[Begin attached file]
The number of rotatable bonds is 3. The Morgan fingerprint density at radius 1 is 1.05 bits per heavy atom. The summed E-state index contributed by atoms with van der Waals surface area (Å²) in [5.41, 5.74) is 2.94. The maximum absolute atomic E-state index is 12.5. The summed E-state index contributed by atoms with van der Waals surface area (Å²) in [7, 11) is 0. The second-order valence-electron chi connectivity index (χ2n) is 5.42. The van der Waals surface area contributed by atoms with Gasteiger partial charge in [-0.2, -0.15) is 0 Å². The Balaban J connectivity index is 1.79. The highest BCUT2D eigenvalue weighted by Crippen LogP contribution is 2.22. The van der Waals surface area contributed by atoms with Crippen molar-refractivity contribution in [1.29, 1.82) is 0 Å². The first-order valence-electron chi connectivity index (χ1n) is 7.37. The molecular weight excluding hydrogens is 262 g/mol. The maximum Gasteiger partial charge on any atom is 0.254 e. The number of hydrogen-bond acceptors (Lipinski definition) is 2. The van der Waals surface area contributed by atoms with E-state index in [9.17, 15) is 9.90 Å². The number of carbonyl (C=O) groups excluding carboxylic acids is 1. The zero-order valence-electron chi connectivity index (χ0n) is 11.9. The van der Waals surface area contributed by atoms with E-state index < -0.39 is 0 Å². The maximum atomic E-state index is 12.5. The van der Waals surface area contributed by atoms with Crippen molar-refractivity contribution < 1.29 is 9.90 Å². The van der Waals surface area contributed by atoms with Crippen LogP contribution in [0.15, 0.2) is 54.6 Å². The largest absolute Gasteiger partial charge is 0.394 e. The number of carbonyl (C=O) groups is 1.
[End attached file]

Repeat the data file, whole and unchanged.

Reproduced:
The number of rotatable bonds is 3. The Morgan fingerprint density at radius 1 is 1.05 bits per heavy atom. The summed E-state index contributed by atoms with van der Waals surface area (Å²) in [5.41, 5.74) is 2.94. The maximum absolute atomic E-state index is 12.5. The summed E-state index contributed by atoms with van der Waals surface area (Å²) in [7, 11) is 0. The second-order valence-electron chi connectivity index (χ2n) is 5.42. The van der Waals surface area contributed by atoms with Gasteiger partial charge in [-0.2, -0.15) is 0 Å². The Balaban J connectivity index is 1.79. The highest BCUT2D eigenvalue weighted by Crippen LogP contribution is 2.22. The van der Waals surface area contributed by atoms with Crippen molar-refractivity contribution in [1.29, 1.82) is 0 Å². The first-order valence-electron chi connectivity index (χ1n) is 7.37. The molecular weight excluding hydrogens is 262 g/mol. The maximum Gasteiger partial charge on any atom is 0.254 e. The number of hydrogen-bond acceptors (Lipinski definition) is 2. The van der Waals surface area contributed by atoms with E-state index in [9.17, 15) is 9.90 Å². The number of carbonyl (C=O) groups excluding carboxylic acids is 1. The zero-order valence-electron chi connectivity index (χ0n) is 11.9. The van der Waals surface area contributed by atoms with E-state index < -0.39 is 0 Å². The maximum atomic E-state index is 12.5. The van der Waals surface area contributed by atoms with Crippen molar-refractivity contribution < 1.29 is 9.90 Å². The van der Waals surface area contributed by atoms with Crippen LogP contribution in [0.15, 0.2) is 54.6 Å². The largest absolute Gasteiger partial charge is 0.394 e. The number of carbonyl (C=O) groups is 1.